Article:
Sunday, 6 July 2008

Revisiting Continuous-time Finance (Part 2 of 2)

I don’t know what finance textbooks say about arbitrage these days; I haven’t read one in years. But in the 1980s and well into the 1990s, they had only one example of arbitrage: buying IBM at New York Stock Exchange for, say, $120 and simultaneously selling it in the Pacific Stock Exchange for $120.5 and thus pocketing 50 cents profit. Just like that!

To say that the example flew in the face of the reality and insulted the reader would be an understatement. But I understand why the nonsense stayed around for so long. To really analyze arbitrage, to even define it, one has to know the Theory of Speculative Capital.

Arbitrage is a category in finance. It means buying low and selling high simultaneously. Obviously, that cannot be done with the same commodity or security; that would entail an infinite supply of rich fools. An arbitrageur, rather, must buy (or go long) one position and simultaneously sell (short) an equivalent position.

Equivalent means the equality of certain aspects of two qualitatively different things. In geometry, for example, a circle and a square are said to be equivalent if they have equal areas.

What makes two securities or positions equivalent in finance is the equality of their cash flows, Modern Finance declared. The equivalent positions, furthermore – securities or portfolios with equal cash flows – must trade at the same price. If they did not, an arbitrageur could buy the cheaper position, sell the more expensive position and secure a riskless profit – riskless because the equivalent positions hedged one another and profit because the two positions had to eventually trade at the same price.

That is the Contingent Asset Argument, the boldest and most important theory of modern finance.

Under strict conditions, the reasoning behind CAA is valid. But emboldened by the success of the Black Scholes model, the cheerleader of Modern Finance espoused it with an in-your-face aggressiveness that turned the “argument” into the inevitability of a natural law. “Greed is good,” the memorable line of “risk arbitrageur” Ivan Boesky perfectly captured this belief and attitude.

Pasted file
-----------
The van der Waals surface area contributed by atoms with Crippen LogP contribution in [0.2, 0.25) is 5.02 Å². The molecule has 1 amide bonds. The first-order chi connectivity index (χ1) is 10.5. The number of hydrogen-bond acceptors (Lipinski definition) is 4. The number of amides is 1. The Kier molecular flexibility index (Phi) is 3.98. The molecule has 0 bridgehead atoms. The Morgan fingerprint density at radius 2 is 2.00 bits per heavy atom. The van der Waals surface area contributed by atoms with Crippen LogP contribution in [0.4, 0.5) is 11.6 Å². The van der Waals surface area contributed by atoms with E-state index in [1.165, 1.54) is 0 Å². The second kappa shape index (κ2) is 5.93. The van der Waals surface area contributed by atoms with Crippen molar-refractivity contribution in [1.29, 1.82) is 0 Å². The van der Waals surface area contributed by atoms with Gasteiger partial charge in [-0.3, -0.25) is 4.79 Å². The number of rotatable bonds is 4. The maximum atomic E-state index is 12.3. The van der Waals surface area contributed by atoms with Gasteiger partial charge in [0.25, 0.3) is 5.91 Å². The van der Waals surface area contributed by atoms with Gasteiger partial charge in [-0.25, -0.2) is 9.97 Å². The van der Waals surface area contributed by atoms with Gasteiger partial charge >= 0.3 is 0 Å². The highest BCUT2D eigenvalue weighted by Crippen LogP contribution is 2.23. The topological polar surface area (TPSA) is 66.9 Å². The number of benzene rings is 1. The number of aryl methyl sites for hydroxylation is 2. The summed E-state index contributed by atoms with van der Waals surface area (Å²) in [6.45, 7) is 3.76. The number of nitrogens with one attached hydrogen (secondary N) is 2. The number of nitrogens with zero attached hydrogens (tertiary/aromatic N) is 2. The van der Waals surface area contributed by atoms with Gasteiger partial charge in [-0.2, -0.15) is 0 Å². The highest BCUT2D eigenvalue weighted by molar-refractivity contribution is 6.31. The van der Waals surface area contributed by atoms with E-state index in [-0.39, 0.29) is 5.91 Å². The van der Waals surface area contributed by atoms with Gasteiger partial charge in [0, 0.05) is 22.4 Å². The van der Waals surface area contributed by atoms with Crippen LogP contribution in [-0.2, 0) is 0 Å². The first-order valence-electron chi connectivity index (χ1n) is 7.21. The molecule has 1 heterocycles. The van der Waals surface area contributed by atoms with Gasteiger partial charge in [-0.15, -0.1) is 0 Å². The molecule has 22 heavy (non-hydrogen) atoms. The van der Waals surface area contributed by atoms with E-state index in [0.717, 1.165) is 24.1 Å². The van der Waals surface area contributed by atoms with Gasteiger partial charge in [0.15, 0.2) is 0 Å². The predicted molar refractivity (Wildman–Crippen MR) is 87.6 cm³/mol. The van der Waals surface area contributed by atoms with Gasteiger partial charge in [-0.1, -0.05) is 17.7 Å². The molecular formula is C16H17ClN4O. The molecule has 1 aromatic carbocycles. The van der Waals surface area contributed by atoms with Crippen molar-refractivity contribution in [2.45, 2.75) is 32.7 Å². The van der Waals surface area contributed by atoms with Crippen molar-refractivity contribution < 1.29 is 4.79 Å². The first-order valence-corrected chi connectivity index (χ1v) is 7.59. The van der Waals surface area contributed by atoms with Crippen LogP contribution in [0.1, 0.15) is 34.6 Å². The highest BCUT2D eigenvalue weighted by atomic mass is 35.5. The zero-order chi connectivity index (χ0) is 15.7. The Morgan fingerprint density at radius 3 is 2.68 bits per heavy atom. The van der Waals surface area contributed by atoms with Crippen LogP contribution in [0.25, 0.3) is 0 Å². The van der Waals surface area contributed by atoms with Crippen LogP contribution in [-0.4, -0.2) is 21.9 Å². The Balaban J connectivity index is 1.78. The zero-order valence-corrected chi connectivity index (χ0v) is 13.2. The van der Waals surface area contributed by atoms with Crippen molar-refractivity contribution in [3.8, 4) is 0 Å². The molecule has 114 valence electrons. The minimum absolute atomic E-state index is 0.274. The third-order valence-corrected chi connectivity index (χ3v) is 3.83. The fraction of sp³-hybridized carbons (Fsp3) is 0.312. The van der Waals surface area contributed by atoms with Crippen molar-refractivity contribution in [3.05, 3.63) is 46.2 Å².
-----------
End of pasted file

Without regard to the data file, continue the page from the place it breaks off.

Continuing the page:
The focus on the cash flow is the view of a deal maker. It is finance as understood by Brooklyn business brokers. From the get-go, then, the arrogant pioneers of Modern Finance were in fact mouthpieces of half-educated traders and businessmen. The theoretical poverty helped set the stage for the rise of speculative capital and, from there, the systemic crisis in finance that we are witnessing. That is why Continuous-Time Finance merits a revisit.

I have shown in Vols. 2 and 3 of Speculative Capital and then briefly in Credit Woes series how, in blindly following traders, Black, Scholes and Merton entirely misunderstood options. But the reach of CAA goes beyond option valuation and touches all parts of markets.

The equivalency of positions and the deviation of their difference from the “norm” is established through either CAA or statistical analysis. Both methods are utterly unsuitable for the business in hand. In these methods, we have before us the fundamental contradiction between an arbitrageur’s business and his tools of trade. His business is quantifying qualitative differences. His tools of trade are purely mathematical, void of any qualitative content. It is that incompatibility which brings him to the gallows. There would never be an arbitrage-related loss, much less systemic risk, if the relation between the markets were purely mathematical and could be determined as such.

Defining equivalent positions in terms of cash flows is an egregious oversimplification. I will show in Vol. 4 of Speculative Capital how two positions with equal cash flows could have different prices with the difference remaining and even widening because of the impact of various factors.

The empirical evidence refuting the synchronous movement of equivalent positions was there even in the early days. Here is a Wall Street Journal story from 1996.

A Morgan Stanley trader took a $25 million loss on a position in Office Depot Inc. convertible bonds … [The trader] tried to hedge the … bond position by selling short...a mix of Office Depot common stock and call options...Office Depot reported worse-than-expected … earnings, sending its common stock tumbling 23% the next day. The trouble was that the convertible bonds fell more than expected, amid mounting concerns about the company.
The equivalent positions going the opposite way, the hedges behaving badly, is the main theme of the current crisis that has resulted in over $300 billion in losses with no end in sight. The latest victim was Lehman that lost $2.8 in June. The firm’s CFO, before she was let go, blamed the loss on the “divergence between the cash and derivatives market” and “ineffective hedges”.

The saga continues.

That is where Modern Finance now stands, with its intellectual palaces exemplified by Continuous-time Finance in ruins. Having faded, the insubstantial pageant leaves a wreck behind.